The Creation Suite last year was gutted, with no divas, limited options, and nearly everything outside of moves missing. This year we get a much better product that has actually seen significant change. Instead of sculpting the scale of each body part, you can now use a mocap styled dot system to mold the shape of your created Superstar. It works exactly as it sounds, with the player controlling dots to shape facial features, sizes of limbs, and body parts. We also have a lot more customization with new pieces of clothing to dress your superstar up with, so with the logo imports and even facial capture (that is on the way), this is definitely a refreshing step up from last year’s mess. You cannot age a Superstar though, and that may not sound like much, but it definitely hurts the mode as imagine trying to sculpt out a Legend just to find out that they will be a plastic-looking babyface. I suppose creative fans can work around this, but for those who do not enjoy spending a lot of load time to add wrinkles with a paint tool, well – you might want to import some actual headshots later on to make your older guys. Also, and I am adding this in right here because I can. Why would you take out The Worm, take away THE WORM motion, just leaving the chop, and then still label it The Worm? I promised myself I would mention that. Move along.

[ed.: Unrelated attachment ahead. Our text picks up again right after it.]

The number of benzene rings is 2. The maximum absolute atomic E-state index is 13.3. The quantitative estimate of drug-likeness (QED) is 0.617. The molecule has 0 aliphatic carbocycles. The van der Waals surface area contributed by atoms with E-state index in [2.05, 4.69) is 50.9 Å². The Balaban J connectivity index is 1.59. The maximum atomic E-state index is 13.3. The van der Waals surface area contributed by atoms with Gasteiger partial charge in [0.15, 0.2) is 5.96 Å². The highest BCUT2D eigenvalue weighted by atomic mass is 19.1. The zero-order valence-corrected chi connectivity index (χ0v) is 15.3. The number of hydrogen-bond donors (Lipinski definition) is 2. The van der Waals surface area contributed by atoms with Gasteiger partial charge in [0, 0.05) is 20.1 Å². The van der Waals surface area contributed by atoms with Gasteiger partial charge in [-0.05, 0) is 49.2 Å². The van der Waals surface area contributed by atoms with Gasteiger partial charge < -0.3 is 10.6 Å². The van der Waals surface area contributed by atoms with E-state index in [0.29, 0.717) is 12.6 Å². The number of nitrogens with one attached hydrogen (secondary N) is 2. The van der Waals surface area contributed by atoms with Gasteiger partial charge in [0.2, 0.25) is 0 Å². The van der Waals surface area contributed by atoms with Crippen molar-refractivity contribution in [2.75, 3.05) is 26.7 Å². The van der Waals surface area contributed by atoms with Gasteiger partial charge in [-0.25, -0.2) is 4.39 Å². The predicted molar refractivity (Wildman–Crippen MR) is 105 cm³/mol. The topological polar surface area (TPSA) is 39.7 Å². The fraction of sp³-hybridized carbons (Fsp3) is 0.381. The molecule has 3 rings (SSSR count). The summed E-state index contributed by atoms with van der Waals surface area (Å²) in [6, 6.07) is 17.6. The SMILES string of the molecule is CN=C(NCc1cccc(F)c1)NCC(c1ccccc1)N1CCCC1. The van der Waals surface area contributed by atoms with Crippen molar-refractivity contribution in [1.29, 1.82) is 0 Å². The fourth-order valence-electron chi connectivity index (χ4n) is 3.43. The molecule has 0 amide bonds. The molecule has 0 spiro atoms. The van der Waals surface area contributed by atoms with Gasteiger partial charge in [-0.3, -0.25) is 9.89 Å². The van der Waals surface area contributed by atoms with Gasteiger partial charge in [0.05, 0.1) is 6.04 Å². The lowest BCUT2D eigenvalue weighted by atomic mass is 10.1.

The next big addition is Create a Show. This mode is one for those who want to lose hours upon hours into the main game as you can create every aspect of your own show, down to the logo for the brands within. Assigning matches, Superstars, and so on along with the extra slots for created wrestlers means one could literally recreate an entire era or company if they would like, and I definitely am excited to see this now decent addition to be something truly great in the future. Online mode is much better as in you can play it without waiting an hour. There still are no entrances online and that needs to change, but aside from that the whole “WWE Tonight” and “WWE Live” matchmaking options definitely make that portion feel more complete despite not being able to see the entrances for our wrestlers that we spent so much time making.